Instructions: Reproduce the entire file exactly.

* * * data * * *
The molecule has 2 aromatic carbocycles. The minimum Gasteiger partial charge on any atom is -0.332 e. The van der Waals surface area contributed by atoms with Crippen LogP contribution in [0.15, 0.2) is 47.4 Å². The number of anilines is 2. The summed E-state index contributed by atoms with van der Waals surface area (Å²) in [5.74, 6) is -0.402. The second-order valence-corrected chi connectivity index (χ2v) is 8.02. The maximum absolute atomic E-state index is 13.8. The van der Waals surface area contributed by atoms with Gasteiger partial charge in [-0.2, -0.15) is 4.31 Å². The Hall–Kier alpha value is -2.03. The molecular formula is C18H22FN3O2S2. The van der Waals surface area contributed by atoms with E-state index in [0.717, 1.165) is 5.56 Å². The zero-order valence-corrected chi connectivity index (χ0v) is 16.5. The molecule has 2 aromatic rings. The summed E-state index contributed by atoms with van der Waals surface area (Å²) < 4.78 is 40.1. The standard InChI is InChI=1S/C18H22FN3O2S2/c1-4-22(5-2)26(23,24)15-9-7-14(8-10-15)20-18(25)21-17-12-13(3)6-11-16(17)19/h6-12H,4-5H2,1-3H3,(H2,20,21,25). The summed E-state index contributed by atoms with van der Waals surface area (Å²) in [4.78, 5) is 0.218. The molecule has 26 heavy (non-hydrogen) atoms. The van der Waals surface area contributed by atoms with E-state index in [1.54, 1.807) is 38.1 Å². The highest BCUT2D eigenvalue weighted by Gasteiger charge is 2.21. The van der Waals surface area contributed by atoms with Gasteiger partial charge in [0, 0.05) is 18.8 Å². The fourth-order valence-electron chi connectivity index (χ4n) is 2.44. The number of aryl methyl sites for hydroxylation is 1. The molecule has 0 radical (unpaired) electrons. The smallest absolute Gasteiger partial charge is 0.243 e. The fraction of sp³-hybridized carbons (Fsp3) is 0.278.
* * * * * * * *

The molecule has 2 aromatic carbocycles. The minimum Gasteiger partial charge on any atom is -0.332 e. The van der Waals surface area contributed by atoms with Crippen LogP contribution in [0.15, 0.2) is 47.4 Å². The number of anilines is 2. The summed E-state index contributed by atoms with van der Waals surface area (Å²) in [5.74, 6) is -0.402. The second-order valence-corrected chi connectivity index (χ2v) is 8.02. The maximum absolute atomic E-state index is 13.8. The van der Waals surface area contributed by atoms with Gasteiger partial charge in [-0.2, -0.15) is 4.31 Å². The Hall–Kier alpha value is -2.03. The molecular formula is C18H22FN3O2S2. The van der Waals surface area contributed by atoms with E-state index in [0.717, 1.165) is 5.56 Å². The zero-order valence-corrected chi connectivity index (χ0v) is 16.5. The molecule has 2 aromatic rings. The summed E-state index contributed by atoms with van der Waals surface area (Å²) < 4.78 is 40.1. The standard InChI is InChI=1S/C18H22FN3O2S2/c1-4-22(5-2)26(23,24)15-9-7-14(8-10-15)20-18(25)21-17-12-13(3)6-11-16(17)19/h6-12H,4-5H2,1-3H3,(H2,20,21,25). The summed E-state index contributed by atoms with van der Waals surface area (Å²) in [4.78, 5) is 0.218. The molecule has 26 heavy (non-hydrogen) atoms. The van der Waals surface area contributed by atoms with E-state index in [1.54, 1.807) is 38.1 Å². The highest BCUT2D eigenvalue weighted by Gasteiger charge is 2.21. The van der Waals surface area contributed by atoms with Gasteiger partial charge in [0, 0.05) is 18.8 Å². The fourth-order valence-electron chi connectivity index (χ4n) is 2.44. The number of aryl methyl sites for hydroxylation is 1. The molecule has 0 radical (unpaired) electrons. The smallest absolute Gasteiger partial charge is 0.243 e. The fraction of sp³-hybridized carbons (Fsp3) is 0.278.